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From "Aaron Kimball (JIRA)" <j...@apache.org>
Subject [jira] Commented: (MAPREDUCE-1119) When tasks fail to report status, show tasks's stack dump before killing
Date Sat, 28 Nov 2009 04:06:22 GMT

    [ https://issues.apache.org/jira/browse/MAPREDUCE-1119?page=com.atlassian.jira.plugin.system.issuetabpanels:comment-tabpanel&focusedCommentId=12783203#action_12783203

Aaron Kimball commented on MAPREDUCE-1119:

To address your various points:

bq. src/c++/task-controller/main.c
The program attempts to deduce its configuration directory based on {{argv[0]}}. Given that
task-controller should be in {{$HADOOP_HOME/bin/}}, it will do some surgery on the program
name to remove "bin/task-controller" and add the "conf" suffix, giving {{$HADOOP_HOME/conf}}.
Unfortunately, this presumes that {{argv[0]}} is the absolute path to {{task-controller}}.
If it's not, then this will result in a negative offset being calculated -- and it will attempt
to malloc a negative amount of space, which causes a SIGSEGV. This checks that task-controller
was invoked with {{argv[0]}} set to the absolute path to task-controller, and not just something
like './task-controller'

Hadoop may invoke task-controller via its absolute path, but when I was unit testing it, I
just ran './task-controller', which was causing it to segfault. This should exit politely

bq. Now that the semantics have changed, I am not very sure we want to use the same configuration
property for sleeping after dump-stack. (Thinking aloud..) Do we even need a sleep here? The
signalling order is SIGQUIT->SIGTERM->SIGKILL. Will signals be processed in the order
of their arrival? If so, then we will not another sleep. If not, we may need a sleep here,
but may or may not be driven by the same config item. What do you think?

I'm not honestly sure. I believe that the operating system will raise the signals to the process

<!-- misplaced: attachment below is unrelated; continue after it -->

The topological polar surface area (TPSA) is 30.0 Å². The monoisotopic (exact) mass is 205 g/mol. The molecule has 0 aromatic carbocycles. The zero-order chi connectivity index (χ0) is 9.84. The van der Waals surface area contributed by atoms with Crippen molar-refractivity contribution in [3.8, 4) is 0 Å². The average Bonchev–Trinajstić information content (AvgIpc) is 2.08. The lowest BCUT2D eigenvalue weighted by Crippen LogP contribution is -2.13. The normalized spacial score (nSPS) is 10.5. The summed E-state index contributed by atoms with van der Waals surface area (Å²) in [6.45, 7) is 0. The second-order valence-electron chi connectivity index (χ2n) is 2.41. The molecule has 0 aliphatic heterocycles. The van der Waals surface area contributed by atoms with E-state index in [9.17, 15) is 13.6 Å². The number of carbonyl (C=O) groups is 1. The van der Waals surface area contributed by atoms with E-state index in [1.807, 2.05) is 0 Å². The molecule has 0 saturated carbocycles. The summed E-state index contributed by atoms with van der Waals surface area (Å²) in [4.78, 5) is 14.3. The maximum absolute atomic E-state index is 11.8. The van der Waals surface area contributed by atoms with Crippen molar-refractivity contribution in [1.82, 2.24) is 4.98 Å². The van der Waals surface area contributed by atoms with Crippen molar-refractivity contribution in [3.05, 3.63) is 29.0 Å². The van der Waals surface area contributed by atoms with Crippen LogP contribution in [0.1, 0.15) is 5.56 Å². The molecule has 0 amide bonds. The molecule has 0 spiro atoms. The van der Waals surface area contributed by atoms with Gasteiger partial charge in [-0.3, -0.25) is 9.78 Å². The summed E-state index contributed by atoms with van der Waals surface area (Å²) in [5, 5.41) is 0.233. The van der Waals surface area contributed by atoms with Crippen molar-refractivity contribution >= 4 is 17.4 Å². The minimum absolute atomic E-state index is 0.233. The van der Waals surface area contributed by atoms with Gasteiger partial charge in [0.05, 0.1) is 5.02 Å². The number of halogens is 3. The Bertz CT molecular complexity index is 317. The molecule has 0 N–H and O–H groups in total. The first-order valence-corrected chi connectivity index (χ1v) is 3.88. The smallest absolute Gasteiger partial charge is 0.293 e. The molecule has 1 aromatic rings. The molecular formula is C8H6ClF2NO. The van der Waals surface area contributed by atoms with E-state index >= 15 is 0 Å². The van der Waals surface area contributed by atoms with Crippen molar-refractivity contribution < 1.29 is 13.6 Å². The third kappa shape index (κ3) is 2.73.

in order. However, what it means to "handle" a signal is ambiguous. It may be the case that
the signal handler for SIGQUIT merely sets a flag which tells another thread to print the
stack dumps to stdout at some other convenient interval (e.g., during a gc when the world
is stopped). So while SIGQUIT may be received by the JVM before SIGTERM, I don't take that
as a guarantee that the data will reach stdout when we want it to. So I think the delay is
necessary. As for adding a new config item.. maybe wait til someone makes an issue of this?
Is there any performance implication here?

bq. Are we sure "PSPermGen" will always be there in the dump? Instead how about passing our
own TaskController that does custom actions in TaskController.dumpStacks(), simplifying our
verification that dump-stack is indeed called?

In the Sun JVM, the stack dump messages always end with a description of the heap, which includes
this key string. I doubt this is standardized; JRockit or another JVM will probably use some
other string. Testing with a MockTaskController is probably a good idea here.

bq. The test-time can be more than halved if we set max-map-attempts to one in both the tests
via conf.setMaxMapAttempts(1);

Good observation. will do.

bq. We need a similar test for LinuxTaskController to test stack-dump when multiple users
are involved.

I'll look into this.

I'll also handle the other more minor suggestions you made as well.
Thanks for the review!

> When tasks fail to report status, show tasks's stack dump before killing
> ------------------------------------------------------------------------
>                 Key: MAPREDUCE-1119
>                 URL: https://issues.apache.org/jira/browse/MAPREDUCE-1119
>             Project: Hadoop Map/Reduce
>          Issue Type: Bug
>          Components: tasktracker
>    Affects Versions: 0.22.0
>            Reporter: Todd Lipcon
>            Assignee: Aaron Kimball
>         Attachments: MAPREDUCE-1119.2.patch, MAPREDUCE-1119.3.patch, MAPREDUCE-1119.4.patch,
MAPREDUCE-1119.5.patch, MAPREDUCE-1119.patch
> When the TT kills tasks that haven't reported status, it should somehow gather a stack
dump for the task. This could be done either by sending a SIGQUIT (so the dump ends up in
stdout) or perhaps something like JDI to gather the stack directly from Java. This may be
somewhat tricky since the child may be running as another user (so the SIGQUIT would have
to go through LinuxTaskController). This feature would make debugging these kinds of failures
much easier, especially if we could somehow get it into the TaskDiagnostic message

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